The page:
Over 30 years, Humanities Foundation has built more than 2,500 apartments for low- to moderate-income individuals and families. The organization specializes in environmentally-sustainable housing that fits into the fabric of each neighborhood. Apartment communities have expanded statewide in South Carolina, Georgia, Virginia, and Louisiana.
Humanities Foundation is currently revitalizing the historic Henry P. Archer School in downtown Charleston, transforming it into Archer School Apartments, which will be 89 affordable apartments for seniors aged 55 and older. The $42 million project involves rehabilitating the existing structure and adding two new buildings with a focus on preserving historical elements and ensuring environmental sustainability.
Future projects in downtown Charleston include developing a 106-unit senior affordable housing community on Lee Street.
Humanities Foundation created ShelterNet to provide emergency housing assistance, which has helped more than 50,000 people avoid eviction or loss of essential utility services. Other initiatives include Marketplace, a free food delivery program, along with many other programs for youths and seniors that include transportation, summer programs and community gardens.
Greatest need: Contributions through donations, volunteering and partnerships. Donations can be directed to specific programs or the general fund. Volunteers are always needed to assist with Marketplace food distribution or participating in the Adopt-A-Property program. Explore partnership opportunities, including collaborations with Marketplace and property adoption and to learn more about supporting development initiatives at www.humanitiesfoundation.org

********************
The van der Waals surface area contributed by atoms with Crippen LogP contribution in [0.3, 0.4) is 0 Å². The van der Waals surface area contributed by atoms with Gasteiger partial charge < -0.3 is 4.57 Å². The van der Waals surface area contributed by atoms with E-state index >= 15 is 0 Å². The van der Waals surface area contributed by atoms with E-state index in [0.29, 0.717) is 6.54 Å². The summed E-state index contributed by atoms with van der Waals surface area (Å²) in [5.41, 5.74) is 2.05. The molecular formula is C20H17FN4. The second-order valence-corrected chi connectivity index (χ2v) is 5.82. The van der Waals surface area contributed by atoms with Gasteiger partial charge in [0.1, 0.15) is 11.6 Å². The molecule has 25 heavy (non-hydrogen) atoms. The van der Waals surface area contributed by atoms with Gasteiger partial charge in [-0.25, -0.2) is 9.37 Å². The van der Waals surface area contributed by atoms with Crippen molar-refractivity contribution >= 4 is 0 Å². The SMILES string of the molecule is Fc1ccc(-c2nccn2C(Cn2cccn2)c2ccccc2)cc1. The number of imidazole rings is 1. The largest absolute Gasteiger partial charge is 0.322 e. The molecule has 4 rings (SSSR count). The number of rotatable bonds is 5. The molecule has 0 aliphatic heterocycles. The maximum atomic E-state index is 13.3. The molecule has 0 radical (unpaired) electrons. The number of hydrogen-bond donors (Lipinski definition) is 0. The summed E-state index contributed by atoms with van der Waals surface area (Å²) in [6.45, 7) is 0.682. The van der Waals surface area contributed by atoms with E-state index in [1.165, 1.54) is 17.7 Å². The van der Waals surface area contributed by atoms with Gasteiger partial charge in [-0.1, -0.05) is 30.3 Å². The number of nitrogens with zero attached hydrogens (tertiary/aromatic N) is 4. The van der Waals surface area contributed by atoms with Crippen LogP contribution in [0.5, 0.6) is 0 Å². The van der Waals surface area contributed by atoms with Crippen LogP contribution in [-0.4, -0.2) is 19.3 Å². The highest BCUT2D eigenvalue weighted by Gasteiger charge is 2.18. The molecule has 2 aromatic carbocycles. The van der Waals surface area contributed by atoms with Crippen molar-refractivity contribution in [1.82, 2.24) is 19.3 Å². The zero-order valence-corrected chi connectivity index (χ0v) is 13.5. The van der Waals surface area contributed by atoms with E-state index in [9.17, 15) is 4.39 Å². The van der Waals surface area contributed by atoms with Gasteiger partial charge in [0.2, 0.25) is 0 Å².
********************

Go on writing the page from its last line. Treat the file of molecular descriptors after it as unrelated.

Lowcountry Food Bank
2864 Azalea Dr., North Charleston
Founded in 1983 by Trident United Way and Coastal Community Foundation, the Lowcountry Food Bank was created to address the community health issue of hunger—which we now understand more broadly as food insecurity—and the pursuit of equitable, dignified and consistent access to nutritious food. We serve the 10 coastal counties in South Carolina.
According to Feeding America, the food insecurity rate in Charleston County is 8% of the population. Last year, in all 10 counties, we distributed more than 39 million pounds of food, of which 65% was protein, produce, and dairy products, especially in harder to reach rural communities. Approximately 50% of the people we serve are children and seniors.
We partner with schools to provide School Markets that allow students and their families to select food items to take home; shelf-stable food boxes at School Pantries that are distributed after PTA meetings, performances and other school events; BackPack Buddies which fills meal gaps on weekends and Kids Café and summer feeding programs.
We distribute meals for seniors through partnerships with East Cooper Meals on Wheels, Summerville Meals on Wheels, First Scots Presbyterian Church and more.
With nutrition education and an engaged support system that helps address the barriers to food access, such as a lack of transportation, high cost of housing and high food costs, LCFB continues to build pathways to long-term food security and cultivate resources to help our neighbors reach self-sufficiency.
The Lowcountry Food Bank Foundation was established in 2021 to provide a consistent and sustainable source of funding to support the Lowcountry Food Bank. The Foundation manages and invests monetary gifts, which continue to grow, and provides a dependable source of annual income to help fund feeding programs, projects, equipment, and infrastructure for Lowcountry Food Bank.